Friday, July 27, 2007

Resistance sparkling Okinawa shallow waters

Okinawa, July 25th, I fly to Okinawa thousands of
kilometers from Tokyo, I am on a special assignment
report about this pearl of the Pacific island part of
Japan archipelago. Okinawa is the location of an
impressive and dissuasive US military armada. 70% of
US military forces are stationed on Okinawa since it
was reversed to Japan in 1972. About 26000 US
military personal live here and criss cross the whole
Asia and Middle East for security and military
operations. Okinawa is under their thumb and
Okinawans don't like it at all.

Opposition remains firm from population who feels
harassed but also needs the economical assets provided
by US military bases.

There, a few days ago, at Henoko beach where the USA
and Japan government seem to agree to build a new
runway for its Air Forces, an issue far from being
resolved by Tokyo government and local Okinawans
nature lovers, an incident happened, as many before,
between Okinawans and military forces.

One activist, Teruo Onishi of the Nago Peace Commitee,
embarked with us on our frail wooden boat. In spite
of the distance to approach the activists off shore,
we could reach the 3 boats that permanently strike
since nearly 4 years! There we met Taira Natsume, who
could have died from the hand of a JSMDF diver as
local press stated after a very nasty under water
lethal alike struggle between well trained military
divers and peaceful but unwavering activists.

Taira san told us how events got sour after an anti-base
activist action opposed to building a new U.S. airfield at
Henoko and took his protest to a physical violence
level. He was physically trying to block a military diver
from doing his job. The Japan Maritime Self Defense
Forces divers were inspecting underwater sonar
equipment and repairing damages to moorings caused by
Typhoon Man-Yi.

Natsume Taira, leader of the Peace Liaison Network, a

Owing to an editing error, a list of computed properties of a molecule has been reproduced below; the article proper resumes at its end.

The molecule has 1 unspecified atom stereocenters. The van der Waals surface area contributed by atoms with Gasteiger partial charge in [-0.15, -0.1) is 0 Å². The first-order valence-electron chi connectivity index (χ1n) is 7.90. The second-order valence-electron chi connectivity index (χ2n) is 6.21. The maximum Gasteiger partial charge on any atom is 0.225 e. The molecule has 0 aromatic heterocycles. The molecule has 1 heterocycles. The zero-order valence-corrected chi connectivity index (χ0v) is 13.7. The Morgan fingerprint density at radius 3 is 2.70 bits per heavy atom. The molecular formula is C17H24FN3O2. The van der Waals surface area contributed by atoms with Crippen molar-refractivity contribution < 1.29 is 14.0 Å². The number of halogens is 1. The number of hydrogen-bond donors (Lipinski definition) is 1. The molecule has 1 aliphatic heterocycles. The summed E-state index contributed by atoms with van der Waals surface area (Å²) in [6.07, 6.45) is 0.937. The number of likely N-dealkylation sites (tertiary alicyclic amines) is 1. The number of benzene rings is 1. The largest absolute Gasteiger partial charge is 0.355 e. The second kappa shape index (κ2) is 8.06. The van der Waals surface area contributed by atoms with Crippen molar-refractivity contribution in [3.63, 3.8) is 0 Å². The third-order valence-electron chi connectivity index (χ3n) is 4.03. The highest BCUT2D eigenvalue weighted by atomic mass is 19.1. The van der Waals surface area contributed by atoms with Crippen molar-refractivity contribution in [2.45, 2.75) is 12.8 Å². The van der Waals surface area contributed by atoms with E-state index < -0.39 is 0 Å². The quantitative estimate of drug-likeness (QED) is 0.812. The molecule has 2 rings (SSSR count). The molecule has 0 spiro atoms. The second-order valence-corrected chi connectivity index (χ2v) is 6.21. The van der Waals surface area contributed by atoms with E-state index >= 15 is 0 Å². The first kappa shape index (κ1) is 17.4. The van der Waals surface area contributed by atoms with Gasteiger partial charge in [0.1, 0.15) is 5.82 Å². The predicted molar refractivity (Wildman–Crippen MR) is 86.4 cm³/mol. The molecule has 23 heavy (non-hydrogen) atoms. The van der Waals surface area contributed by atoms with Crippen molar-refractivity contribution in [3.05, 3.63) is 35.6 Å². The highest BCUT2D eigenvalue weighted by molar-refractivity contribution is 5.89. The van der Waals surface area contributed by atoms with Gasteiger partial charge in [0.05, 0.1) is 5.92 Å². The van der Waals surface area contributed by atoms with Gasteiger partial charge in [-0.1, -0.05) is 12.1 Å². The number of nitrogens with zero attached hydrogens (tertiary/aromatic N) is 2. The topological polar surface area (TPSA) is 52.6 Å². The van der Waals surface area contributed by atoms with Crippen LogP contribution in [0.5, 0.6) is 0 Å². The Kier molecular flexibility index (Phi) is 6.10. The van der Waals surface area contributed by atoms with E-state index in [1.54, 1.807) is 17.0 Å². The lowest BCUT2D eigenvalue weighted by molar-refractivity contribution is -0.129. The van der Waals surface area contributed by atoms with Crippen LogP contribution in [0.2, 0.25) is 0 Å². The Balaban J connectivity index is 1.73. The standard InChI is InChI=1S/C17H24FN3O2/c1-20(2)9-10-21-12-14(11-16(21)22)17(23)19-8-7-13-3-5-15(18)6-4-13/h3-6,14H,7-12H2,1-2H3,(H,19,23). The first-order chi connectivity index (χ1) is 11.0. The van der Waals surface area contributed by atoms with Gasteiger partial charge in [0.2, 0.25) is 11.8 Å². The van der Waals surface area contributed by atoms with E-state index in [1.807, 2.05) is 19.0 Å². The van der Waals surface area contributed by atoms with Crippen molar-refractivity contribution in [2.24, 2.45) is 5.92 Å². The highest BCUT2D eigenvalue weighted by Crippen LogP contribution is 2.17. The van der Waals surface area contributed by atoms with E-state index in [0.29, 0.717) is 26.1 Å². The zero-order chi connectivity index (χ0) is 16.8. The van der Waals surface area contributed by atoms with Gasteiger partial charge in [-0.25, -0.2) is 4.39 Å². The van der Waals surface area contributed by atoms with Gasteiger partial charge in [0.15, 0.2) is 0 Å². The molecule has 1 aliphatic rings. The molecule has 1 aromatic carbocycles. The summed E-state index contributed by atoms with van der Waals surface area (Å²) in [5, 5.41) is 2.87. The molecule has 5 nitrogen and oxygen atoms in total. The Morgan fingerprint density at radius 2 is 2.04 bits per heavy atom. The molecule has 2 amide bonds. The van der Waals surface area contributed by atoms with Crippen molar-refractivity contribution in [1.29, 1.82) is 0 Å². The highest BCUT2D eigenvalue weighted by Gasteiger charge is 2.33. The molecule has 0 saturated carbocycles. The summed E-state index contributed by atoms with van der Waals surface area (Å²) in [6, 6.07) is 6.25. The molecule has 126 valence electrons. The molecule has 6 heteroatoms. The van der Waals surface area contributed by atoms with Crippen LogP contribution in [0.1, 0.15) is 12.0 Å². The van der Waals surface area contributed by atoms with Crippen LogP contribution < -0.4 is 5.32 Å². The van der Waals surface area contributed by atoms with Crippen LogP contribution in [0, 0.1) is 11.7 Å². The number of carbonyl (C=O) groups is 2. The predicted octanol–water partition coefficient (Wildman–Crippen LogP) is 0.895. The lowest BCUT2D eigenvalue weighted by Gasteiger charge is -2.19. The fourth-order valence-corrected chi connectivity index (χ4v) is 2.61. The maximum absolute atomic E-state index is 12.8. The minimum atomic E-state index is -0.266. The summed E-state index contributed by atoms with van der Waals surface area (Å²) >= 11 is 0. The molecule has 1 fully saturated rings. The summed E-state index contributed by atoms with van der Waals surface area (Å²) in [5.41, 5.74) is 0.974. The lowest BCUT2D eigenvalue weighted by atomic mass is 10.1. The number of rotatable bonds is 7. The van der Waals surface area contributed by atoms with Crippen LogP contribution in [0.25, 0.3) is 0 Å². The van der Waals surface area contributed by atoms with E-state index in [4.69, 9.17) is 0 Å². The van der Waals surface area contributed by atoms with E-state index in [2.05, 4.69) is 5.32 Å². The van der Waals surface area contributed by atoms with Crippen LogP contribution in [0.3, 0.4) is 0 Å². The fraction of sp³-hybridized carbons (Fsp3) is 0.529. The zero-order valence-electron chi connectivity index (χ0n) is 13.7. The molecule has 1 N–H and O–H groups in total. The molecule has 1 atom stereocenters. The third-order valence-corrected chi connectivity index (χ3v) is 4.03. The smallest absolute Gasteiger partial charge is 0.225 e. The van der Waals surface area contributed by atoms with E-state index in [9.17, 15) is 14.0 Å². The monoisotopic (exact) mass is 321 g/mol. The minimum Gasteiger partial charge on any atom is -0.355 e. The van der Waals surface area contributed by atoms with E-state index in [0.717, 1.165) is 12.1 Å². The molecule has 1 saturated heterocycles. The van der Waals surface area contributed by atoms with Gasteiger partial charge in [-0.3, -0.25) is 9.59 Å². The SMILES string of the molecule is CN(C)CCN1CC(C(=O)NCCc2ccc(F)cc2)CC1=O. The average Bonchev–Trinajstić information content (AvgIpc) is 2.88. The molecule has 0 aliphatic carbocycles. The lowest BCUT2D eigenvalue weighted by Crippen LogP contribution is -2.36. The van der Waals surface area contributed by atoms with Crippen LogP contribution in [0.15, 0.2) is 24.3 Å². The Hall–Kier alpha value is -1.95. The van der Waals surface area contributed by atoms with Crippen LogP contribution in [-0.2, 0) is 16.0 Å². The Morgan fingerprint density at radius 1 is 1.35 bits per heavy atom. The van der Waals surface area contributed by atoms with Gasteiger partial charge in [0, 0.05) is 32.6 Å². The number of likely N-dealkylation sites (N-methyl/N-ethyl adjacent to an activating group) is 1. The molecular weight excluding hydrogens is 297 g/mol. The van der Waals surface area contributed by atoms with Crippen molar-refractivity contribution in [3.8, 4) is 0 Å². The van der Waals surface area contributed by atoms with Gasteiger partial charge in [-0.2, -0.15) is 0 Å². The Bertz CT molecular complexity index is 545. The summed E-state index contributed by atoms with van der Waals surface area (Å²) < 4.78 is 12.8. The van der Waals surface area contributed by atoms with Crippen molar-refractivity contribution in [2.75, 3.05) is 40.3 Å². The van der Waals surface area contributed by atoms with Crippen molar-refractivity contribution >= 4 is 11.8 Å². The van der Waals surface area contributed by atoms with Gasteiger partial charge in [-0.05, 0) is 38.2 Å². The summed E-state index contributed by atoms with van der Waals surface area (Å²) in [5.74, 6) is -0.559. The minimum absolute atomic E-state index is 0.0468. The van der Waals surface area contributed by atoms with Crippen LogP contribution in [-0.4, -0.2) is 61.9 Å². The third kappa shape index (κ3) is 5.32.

Christian, approached the divers and began disrupting
their work re-securing the sonar units. Taira and
other activists have learned scuba diving in order to
take their protests beneath the water, where they
could watch JSDF divers.

The three divers report that they first ignored Taira
as he interfered with their work. During the scuffle
that ensued, anti-base divers claim one of the JSDF
divers turned off the oxygen valve on Taira’s scuba
air tank, and he was forced to return to the
surface. Taira, whose encounter with the divers was
documented by another underwater anti-base activist
with a camera, now charges the diver tried to kill
him. He is threatening a lawsuit against the JSDF,
claiming the divers’ action prevented him from
breathing. “I am going to contact my lawyer,” he
says, “and see if we can take this to court.”

"Do you think the JMSDF diver wanted to kill you or
just scare you as you are a good diver"? I asked him.
"I do not know for sure if his intentions were to kill
me, but why did he cut air from my tanks? What we
want is simply to preserve life and nature, and this is
why we are opposing the construction of the runway for
the US and Japanese military forces".

When we visited the place, I myself felt a bit of
anxiety when we saw a threatening Japan Coast Guard
helicopter approaching our small boat and the
opponents' cruisers. The chopper flew above our
heads, monitoring and, we guessed, filming our small
boats off shore. Then after spying on us, to the
point to interfere in our freedom of report, and
hearing a few words from the sea... the Coast
Guard helicopter escaped.

Taira's father is a minister who gave him the sense of
moral responsibility and duty and a sense of givings,
his mother Etsumi san said. "

"I belong to a small NGO and I had occasion to bring
medicines to Iraq and went to Fallujah in 2003",
Natsume said. "I consider myself as a responsible
citizen of Okinawa." He said to me before to jump in
the emerald shallow bay of Henoko, marvelous location
for nature lovers indeed and refuge to the famous
endangered specie, the Dugongs.

Okinawa Mayor Mrs. Toumon raised strong issues against